Not that long ago, the "Intel Inside" sticker was standard fare on just about all business systems. Low-end systems designed for home use were virtually the only ones to offer an alternative to Intel. These systems typically had the reputation of being inferior to Intel systems, whether or not they deserved that reputation.
However, the only constant is change, and nowhere is this adage truer than in the computer industry. AMD's release of the Athlon chip in August 1999 transformed AMD from another low-end supplier to a viable competitor in the high-end desktop and workstation business market. Now, virtually all PC suppliers, with the notable exception of Dell, offer systems based on AMD processors as well as systems based on the Intel Pentium line of processors. The Athlon is widely regarded as superior to Pentium chips of the same clock speed. The high performance of the Athlon has all but eliminated the stigma that non-Intel processors are inferior to their Intel counterparts. To read about one power user's decision to purchase an Athlon-based system, see John Ruley, Windows 2000 Pro, "Choosing a New Win2K Pro System," page 93.
Intel: Fast out of the Gate
Although the desktop market has been hotly contested since the release of the Athlon, Intel has maintained a total lock on the server side. Unlike the Athlon, which has been limited to single-CPU systems, Intel's Pentium line has long had the ability to support SMP systems. The standard Pentium III processor provides support for dual-CPU systems, and the Pentium III Xeon processor provides a much higher level of SMP support. In its position at the high end of the Intel processor line, the Xeon is expressly designed for server-side implementations. The current version of the Xeon chip runs at 700MHz and can utilize a full-speed 2MB Level 2 cache. The Xeon CPU uses the multiprocessor-enabled Intel 450NX PCIset or the Intel Profusion chipset and supports system bus speeds of 100MHz.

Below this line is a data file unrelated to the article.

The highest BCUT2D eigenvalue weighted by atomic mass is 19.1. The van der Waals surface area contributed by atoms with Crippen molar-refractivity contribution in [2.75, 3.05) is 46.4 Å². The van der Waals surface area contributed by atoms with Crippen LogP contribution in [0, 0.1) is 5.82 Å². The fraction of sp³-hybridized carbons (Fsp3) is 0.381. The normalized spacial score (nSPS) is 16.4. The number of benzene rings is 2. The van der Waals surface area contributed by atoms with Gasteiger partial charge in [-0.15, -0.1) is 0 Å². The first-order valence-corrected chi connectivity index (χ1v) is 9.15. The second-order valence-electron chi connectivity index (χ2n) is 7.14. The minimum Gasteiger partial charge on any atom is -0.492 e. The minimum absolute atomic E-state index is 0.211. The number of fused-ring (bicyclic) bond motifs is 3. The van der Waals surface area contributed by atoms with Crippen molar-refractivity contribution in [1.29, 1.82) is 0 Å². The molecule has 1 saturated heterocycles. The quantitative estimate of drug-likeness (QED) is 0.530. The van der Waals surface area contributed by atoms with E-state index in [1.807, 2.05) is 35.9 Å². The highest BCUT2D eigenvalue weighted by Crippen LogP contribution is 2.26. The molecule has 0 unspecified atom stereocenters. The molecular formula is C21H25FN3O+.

Over the past year, a Who's Who of vendors released 32-way systems using the Xeon processor; the list comprises Amdahl, Bull, Compaq, Dell, Fujitsu Siemens, Hewlett-Packard (HP), IBM, NEC, Stratus, and Unisys. Some of these companies are also on the Windows 2000 Datacenter Server Hardware Compatibility List (HCL).
AMD: Coming Up on the Outside
Intel won't be the only horse in the server-side race for long. AMD's forthcoming AMD-760 MP chipset will let system suppliers use Athlon processors in multiprocessor configurations. AMD expects this next generation of Athlon systems to come out of the gate running at 1.2GHz with more than 256KB of full-speed Level 2 cache. Along with the new AMD-760 MP chipset, the multiprocessor Athlon system will also support the EV6 bus originally used in the Digital Equipment Alpha systems and Double Data Rate (DDR) RAM, which will essentially provide a 100 percent increase over SDRAM processor-to-memory throughput. Initially, AMD will offer dual-processor systems for small to midsized servers. But AMD plans future versions of its 64-bit chip, code-named Sledgehammer, to push into the arena of 4-way and 8-way systems.
Full support of the x86 architecture in AMD's 32-bit Athlon and upcoming 64-bit Sledgehammer should make both CPUs viable options for Win2K Server and Win2K Advanced Server implementations as soon as the processors are available. The AMD architectures should theoretically support 32-way systems, but it's too early for AMD to announce plans for a 32-way implementation. So for now, Datacenter will remain Intel-only inside.
Time will tell whether AMD will gain the same respect in the server market as it has in the consumer desktop market. However, this competition ensures that the selection of fast servers will be better than ever. When two companies are fighting the battle of server-side computing, consumers are the real winners.